Take the 2-minute tour ×
Stack Overflow is a question and answer site for professional and enthusiast programmers. It's 100% free, no registration required.

I am writing a utility which accepts either a filename, or reads from stdin

I would like to know the most robust / fastest way of checking to see if stdin exists (data is being piped to the program) and if so reading that data in. If it doesn't exist, the processing will take place on the filename given. I have tried using the following the test for size of stdin but I believe since it's a stream and not an actual file, it's not working as I suspected it would and it's always printing -1. I know I could always read the input 1 character at a time while != EOF but I would like a more generic solution so I could end up with either a fd or a FILE* if stdin exists so the rest of the program will function seamlessly. I would also like to be able to know its size, pending the stream has been closed by the previous program.

long getSizeOfInput(FILE *input){
  long retvalue = 0;
  fseek(input, 0L, SEEK_END);
  retvalue = ftell(input);
  fseek(input, 0L, SEEK_SET);
  return retvalue;
}

int main(int argc, char **argv) {
  printf("Size of stdin: %ld\n", getSizeOfInput(stdin));
  exit(0);
}

echo "hi!" | myprog

Size of stdin: -1

share|improve this question

6 Answers 6

up vote 6 down vote accepted

First, ask the program to tell you what is wrong by checking the errno, which is set on failure, such as during fseek or ftell.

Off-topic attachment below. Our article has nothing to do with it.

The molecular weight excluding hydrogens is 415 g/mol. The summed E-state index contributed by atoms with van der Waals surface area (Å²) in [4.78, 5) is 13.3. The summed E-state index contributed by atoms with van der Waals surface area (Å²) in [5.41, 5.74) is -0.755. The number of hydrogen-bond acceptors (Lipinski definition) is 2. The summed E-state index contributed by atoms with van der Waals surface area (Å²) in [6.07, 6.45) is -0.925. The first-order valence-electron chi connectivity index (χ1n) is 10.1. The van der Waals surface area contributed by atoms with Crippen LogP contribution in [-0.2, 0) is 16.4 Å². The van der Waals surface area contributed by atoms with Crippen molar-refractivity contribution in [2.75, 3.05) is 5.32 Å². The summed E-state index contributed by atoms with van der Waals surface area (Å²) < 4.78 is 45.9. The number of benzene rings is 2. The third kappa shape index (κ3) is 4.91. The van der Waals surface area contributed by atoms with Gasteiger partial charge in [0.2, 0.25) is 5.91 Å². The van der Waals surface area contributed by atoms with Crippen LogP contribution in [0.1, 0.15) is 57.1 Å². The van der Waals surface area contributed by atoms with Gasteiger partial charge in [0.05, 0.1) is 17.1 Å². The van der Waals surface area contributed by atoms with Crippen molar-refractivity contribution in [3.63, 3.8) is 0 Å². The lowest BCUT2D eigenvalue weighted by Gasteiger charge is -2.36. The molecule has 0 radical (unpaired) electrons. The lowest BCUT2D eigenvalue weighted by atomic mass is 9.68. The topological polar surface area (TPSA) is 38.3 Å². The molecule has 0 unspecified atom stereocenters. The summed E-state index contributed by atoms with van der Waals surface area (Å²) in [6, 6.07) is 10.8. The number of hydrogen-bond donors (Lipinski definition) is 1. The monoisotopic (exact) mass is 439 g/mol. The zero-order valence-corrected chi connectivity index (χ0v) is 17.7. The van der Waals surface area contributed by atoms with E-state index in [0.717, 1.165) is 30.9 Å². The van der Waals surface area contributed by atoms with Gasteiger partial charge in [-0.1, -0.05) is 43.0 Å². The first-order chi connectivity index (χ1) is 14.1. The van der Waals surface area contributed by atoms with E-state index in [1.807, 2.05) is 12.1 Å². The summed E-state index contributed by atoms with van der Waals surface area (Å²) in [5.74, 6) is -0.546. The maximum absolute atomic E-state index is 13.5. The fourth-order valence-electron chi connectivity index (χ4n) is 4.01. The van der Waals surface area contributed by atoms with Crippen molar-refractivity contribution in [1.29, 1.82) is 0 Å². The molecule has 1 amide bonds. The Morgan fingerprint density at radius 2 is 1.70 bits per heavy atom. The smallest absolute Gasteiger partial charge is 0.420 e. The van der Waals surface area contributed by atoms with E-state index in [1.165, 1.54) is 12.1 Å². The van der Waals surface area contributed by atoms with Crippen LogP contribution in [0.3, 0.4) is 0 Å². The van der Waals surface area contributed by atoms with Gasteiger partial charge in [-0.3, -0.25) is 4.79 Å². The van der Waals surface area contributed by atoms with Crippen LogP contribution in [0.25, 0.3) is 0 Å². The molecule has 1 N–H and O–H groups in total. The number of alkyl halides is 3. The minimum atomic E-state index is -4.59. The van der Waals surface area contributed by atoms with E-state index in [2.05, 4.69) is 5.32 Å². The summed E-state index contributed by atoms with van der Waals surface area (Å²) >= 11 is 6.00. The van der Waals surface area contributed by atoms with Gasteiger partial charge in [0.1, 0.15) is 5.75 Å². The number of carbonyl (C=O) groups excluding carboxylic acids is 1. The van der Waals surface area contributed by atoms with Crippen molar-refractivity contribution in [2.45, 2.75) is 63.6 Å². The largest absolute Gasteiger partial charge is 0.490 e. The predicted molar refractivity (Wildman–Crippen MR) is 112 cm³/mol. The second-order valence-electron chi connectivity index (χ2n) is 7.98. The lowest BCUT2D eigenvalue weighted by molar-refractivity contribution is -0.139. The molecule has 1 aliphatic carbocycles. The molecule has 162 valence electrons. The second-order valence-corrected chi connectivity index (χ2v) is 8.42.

Others (tonio & LatinSuD) have explained the mistake with handling stdin versus checking for a filename. Namely, first check argc (argument count) to see if there are any command line parameters specified if (argc > 1), treating - as a special case meaning stdin.

If no parameters are specified, then assume input is (going) to come from stdin, which is a stream not file, and the fseek function fails on it.

In the case of a stream, where you cannot use file-on-disk oriented library functions (i.e. fseek and ftell), you simply have to count the number of bytes read (including trailing newline characters) until receiving EOF (end-of-file).

For usage with large files you could speed it up by using fgets to a char array for more efficient reading of the bytes in a (text) file. For a binary file you need to use fopen(const char* filename, "rb") and use fread instead of fgetc/fgets.

You could also check the for feof(stdin) / ferror(stdin) when using the byte-counting method to detect any errors when reading from a stream.

The sample below should be C99 compliant and portable.

#include <stdio.h>
#include <stdlib.h>
#include <errno.h>
#include <string.h>

long getSizeOfInput(FILE *input){
   long retvalue = 0;
   int c;

   if (input != stdin) {
      if (-1 == fseek(input, 0L, SEEK_END)) {
         fprintf(stderr, "Error seek end: %s\n", strerror(errno));
         exit(EXIT_FAILURE);
      }
      if (-1 == (retvalue = ftell(input))) {
         fprintf(stderr, "ftell failed: %s\n", strerror(errno));
         exit(EXIT_FAILURE);
      }
      if (-1 == fseek(input, 0L, SEEK_SET)) {
         fprintf(stderr, "Error seek start: %s\n", strerror(errno));
         exit(EXIT_FAILURE);
      }
   } else {
      /* for stdin, we need to read in the entire stream until EOF */
      while (EOF != (c = fgetc(input))) {
         retvalue++;
      }
   }

   return retvalue;
}

int main(int argc, char **argv) {